George Washington Papers

Orders to Brigadier General James Ewing, 12 December 1776

Orders to Brigadier General James Ewing

[Trenton Falls, 12 December 1776]


Your Brigade is to guard the River Delaware from the Ferry opposite to Burdentown till you come within two miles or thereabouts of Yardly’s Mill, to which General Dickenson’s command will extend.1

About One hundred, or a hundred and fifty Men will I should think, be sufficient at the Post opposite to Burden Town—the principal part of your Force should be as convenient as possible to the ford above Hoops’s Mill,2 in order that if a passage should be attempted at that place, you may give the earliest and most spirited opposition, the success of which depending upon good intelligence and the vigilance of your Guards and sentries, will induce you to use every means in your power to procure the first and every endeavour to enforce & encourage the latter.

Between Burdentown and the Mill, and from the Mill to the extent of your Line above, you are to have intermediate Guards and Centries, who are to be as attentive as possible in discovering, and informing you of every movement of the Enemy—constant patroles are also to pass—In a word, so much depends upon watchfullness that you cannot possibly be too much upon your Guard.

As the Ford from the Jersey Shore leads on to the upper end of the Island adjoining the Mill, you are to throw up a breast Work for Musquetry near the landing place, and secure your communication with it—Besides this work another on the height on this Side for a Field Piece or two should be erected.

Be particularly carefull of your Field Pieces & do not suffer them to be left if there is a possibility of avoiding it.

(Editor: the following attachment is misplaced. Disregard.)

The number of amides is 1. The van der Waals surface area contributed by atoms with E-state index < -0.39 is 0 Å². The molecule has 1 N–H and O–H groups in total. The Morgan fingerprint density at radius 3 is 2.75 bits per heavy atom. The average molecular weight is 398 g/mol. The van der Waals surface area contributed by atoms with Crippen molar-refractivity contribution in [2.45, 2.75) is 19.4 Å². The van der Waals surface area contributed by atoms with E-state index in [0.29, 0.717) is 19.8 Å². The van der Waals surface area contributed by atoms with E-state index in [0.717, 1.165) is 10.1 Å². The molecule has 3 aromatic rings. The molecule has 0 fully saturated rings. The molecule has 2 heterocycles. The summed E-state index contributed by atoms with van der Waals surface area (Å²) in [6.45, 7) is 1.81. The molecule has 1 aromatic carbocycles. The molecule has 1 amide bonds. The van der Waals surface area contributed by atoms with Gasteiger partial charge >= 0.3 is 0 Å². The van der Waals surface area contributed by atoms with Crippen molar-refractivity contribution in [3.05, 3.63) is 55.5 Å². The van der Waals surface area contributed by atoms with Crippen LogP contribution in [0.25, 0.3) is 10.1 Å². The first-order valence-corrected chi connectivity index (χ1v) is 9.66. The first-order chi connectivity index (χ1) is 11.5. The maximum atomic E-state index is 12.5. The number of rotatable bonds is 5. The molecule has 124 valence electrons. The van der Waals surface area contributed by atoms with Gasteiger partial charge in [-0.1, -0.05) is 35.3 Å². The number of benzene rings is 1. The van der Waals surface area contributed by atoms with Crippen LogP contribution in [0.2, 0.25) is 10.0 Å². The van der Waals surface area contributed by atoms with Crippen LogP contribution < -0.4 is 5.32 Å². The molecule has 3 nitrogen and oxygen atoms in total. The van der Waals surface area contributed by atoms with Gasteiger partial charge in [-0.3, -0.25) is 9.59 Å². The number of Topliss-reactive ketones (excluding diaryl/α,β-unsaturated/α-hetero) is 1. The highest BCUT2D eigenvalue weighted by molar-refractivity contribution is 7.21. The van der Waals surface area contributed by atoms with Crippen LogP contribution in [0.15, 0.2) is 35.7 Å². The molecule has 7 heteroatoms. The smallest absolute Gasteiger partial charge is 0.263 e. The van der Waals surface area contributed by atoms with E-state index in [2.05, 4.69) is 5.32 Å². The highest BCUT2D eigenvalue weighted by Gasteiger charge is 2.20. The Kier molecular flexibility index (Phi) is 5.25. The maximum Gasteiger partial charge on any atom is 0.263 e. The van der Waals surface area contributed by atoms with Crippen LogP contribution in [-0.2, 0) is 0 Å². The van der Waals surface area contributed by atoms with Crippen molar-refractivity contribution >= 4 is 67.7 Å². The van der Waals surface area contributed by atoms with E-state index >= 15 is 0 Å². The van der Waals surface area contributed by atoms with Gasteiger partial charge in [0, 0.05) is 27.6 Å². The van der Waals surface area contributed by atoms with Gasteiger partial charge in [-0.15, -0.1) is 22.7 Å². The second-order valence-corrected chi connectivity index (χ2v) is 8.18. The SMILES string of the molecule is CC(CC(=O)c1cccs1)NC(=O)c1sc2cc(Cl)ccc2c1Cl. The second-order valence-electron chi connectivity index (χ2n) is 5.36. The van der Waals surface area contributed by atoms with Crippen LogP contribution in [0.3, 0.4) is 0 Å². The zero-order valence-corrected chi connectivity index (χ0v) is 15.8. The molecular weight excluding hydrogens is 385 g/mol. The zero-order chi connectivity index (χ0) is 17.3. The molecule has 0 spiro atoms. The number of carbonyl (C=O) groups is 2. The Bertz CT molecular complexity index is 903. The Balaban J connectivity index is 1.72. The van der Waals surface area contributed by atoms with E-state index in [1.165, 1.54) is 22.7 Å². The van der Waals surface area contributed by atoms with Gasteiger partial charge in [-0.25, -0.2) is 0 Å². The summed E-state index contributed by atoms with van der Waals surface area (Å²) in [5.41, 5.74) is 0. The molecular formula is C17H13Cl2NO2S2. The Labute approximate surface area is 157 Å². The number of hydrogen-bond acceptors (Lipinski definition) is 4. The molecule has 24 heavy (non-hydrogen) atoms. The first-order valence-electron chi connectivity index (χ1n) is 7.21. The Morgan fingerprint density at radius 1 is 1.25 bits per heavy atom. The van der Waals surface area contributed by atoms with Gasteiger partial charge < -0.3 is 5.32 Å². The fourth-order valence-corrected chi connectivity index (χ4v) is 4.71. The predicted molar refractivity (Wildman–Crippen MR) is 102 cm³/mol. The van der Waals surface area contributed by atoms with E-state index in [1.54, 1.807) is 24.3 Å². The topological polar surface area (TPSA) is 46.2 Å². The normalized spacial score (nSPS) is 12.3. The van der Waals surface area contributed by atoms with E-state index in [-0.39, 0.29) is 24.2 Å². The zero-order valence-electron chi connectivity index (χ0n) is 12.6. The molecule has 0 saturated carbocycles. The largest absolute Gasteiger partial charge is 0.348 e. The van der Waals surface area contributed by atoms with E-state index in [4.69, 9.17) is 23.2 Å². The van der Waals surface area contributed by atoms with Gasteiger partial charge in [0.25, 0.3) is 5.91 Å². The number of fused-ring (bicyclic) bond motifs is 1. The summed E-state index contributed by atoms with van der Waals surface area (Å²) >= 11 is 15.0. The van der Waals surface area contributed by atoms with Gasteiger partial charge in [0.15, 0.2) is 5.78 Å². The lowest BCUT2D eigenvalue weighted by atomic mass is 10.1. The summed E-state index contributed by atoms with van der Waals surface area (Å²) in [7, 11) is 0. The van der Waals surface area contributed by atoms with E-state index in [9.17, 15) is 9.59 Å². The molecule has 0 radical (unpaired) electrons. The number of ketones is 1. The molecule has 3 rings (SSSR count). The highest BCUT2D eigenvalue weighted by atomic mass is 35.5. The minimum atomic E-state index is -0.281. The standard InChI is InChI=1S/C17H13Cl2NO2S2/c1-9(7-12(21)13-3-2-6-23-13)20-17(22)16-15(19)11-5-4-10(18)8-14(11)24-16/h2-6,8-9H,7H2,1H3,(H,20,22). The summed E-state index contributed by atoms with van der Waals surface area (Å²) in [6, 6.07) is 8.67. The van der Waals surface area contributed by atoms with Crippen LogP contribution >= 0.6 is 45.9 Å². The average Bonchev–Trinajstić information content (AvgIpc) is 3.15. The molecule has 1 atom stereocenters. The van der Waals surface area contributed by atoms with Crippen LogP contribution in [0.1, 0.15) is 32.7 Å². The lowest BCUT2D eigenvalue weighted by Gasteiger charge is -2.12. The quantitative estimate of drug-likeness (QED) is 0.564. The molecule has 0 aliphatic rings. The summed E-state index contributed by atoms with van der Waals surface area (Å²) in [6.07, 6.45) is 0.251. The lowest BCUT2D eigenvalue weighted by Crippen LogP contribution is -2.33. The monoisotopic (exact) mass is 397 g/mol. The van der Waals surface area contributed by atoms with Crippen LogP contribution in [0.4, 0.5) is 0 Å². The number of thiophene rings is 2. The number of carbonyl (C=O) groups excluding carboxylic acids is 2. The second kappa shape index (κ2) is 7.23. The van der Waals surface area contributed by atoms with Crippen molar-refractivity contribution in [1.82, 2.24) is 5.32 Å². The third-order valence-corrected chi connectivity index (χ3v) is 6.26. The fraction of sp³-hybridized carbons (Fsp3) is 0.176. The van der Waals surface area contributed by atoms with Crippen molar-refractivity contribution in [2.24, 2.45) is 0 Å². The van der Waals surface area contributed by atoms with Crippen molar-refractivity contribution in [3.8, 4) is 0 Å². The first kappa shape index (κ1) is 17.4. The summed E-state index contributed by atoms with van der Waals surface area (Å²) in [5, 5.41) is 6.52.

You are as I before said to give every possible opposition to the Enemy, particularly at crossing the River; but if you should be overpowered and obliged to retreat, join that part of the Troops under my immediate Command, or the other under Colonel Cadwallader—in the latter case, the best stand possible is to be made at Neshaminy Ferry, Bridge and Fords, but if you are unable to hold these, then seize the strong grounds in the neighbourhood of German Town, unless you receive orders to the contrary from me or some other your superior Officer.

spare no pains, nor cost, to gain information of the Enemys movements, and designs—whatever sums you pay to obtain this end I will chearfully refund. Every piece of information worthy of communication, transmit to me without loss of time.

A part of Colo. Harts Battalion I have ordered to join your Brigade. keep your Troops always supplied with three days Provisions and prevent them from stragling, that they may be ready at a moments warning, to oppose the Enemy in their passage of the River.

Be particularly attentive to the Boats and other Vessells & suffer no person to pass over to the Jersey shore without a permit. Given at Head Quarters at Trenton Falls this 12th day of Decr 1776.

Go: Washington

DS, in John Fitzgerald’s writing, DLC:GW; Varick transcript, DLC:GW. The last sentence and closing of the DS are in GW’s writing.

1Burdentown is Bordentown, New Jersey. Yardley’s mill was at Yardley’s Ferry.

2Adam Hoops (died c.1771) of Falls Township owned a large tract of land along the Delaware River in Lower Makefield Township up the river from Trenton Ferry.

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